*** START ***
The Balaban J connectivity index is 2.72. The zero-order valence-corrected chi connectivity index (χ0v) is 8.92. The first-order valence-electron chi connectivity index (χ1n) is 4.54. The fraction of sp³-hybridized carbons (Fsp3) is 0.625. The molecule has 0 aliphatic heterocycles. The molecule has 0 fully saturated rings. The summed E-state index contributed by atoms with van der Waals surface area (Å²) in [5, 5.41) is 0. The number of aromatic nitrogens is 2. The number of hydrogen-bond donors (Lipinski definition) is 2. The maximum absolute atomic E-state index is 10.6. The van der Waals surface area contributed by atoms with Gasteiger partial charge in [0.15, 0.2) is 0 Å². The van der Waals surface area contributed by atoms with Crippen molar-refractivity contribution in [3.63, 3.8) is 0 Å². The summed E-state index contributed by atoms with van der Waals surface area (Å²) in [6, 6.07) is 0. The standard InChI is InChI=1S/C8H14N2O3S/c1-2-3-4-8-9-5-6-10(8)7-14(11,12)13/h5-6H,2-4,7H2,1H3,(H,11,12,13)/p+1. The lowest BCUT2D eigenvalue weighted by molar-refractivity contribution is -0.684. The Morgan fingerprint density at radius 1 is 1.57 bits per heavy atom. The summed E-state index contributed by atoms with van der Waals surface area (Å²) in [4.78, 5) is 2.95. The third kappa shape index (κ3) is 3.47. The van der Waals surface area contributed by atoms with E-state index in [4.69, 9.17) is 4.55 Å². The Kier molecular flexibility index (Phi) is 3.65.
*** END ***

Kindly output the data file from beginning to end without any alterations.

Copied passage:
The Balaban J connectivity index is 2.72. The zero-order valence-corrected chi connectivity index (χ0v) is 8.92. The first-order valence-electron chi connectivity index (χ1n) is 4.54. The fraction of sp³-hybridized carbons (Fsp3) is 0.625. The molecule has 0 aliphatic heterocycles. The molecule has 0 fully saturated rings. The summed E-state index contributed by atoms with van der Waals surface area (Å²) in [5, 5.41) is 0. The number of aromatic nitrogens is 2. The number of hydrogen-bond donors (Lipinski definition) is 2. The maximum absolute atomic E-state index is 10.6. The van der Waals surface area contributed by atoms with Gasteiger partial charge in [0.15, 0.2) is 0 Å². The van der Waals surface area contributed by atoms with Crippen molar-refractivity contribution in [3.63, 3.8) is 0 Å². The summed E-state index contributed by atoms with van der Waals surface area (Å²) in [6, 6.07) is 0. The standard InChI is InChI=1S/C8H14N2O3S/c1-2-3-4-8-9-5-6-10(8)7-14(11,12)13/h5-6H,2-4,7H2,1H3,(H,11,12,13)/p+1. The lowest BCUT2D eigenvalue weighted by molar-refractivity contribution is -0.684. The Morgan fingerprint density at radius 1 is 1.57 bits per heavy atom. The summed E-state index contributed by atoms with van der Waals surface area (Å²) in [4.78, 5) is 2.95. The third kappa shape index (κ3) is 3.47. The van der Waals surface area contributed by atoms with E-state index in [4.69, 9.17) is 4.55 Å². The Kier molecular flexibility index (Phi) is 3.65.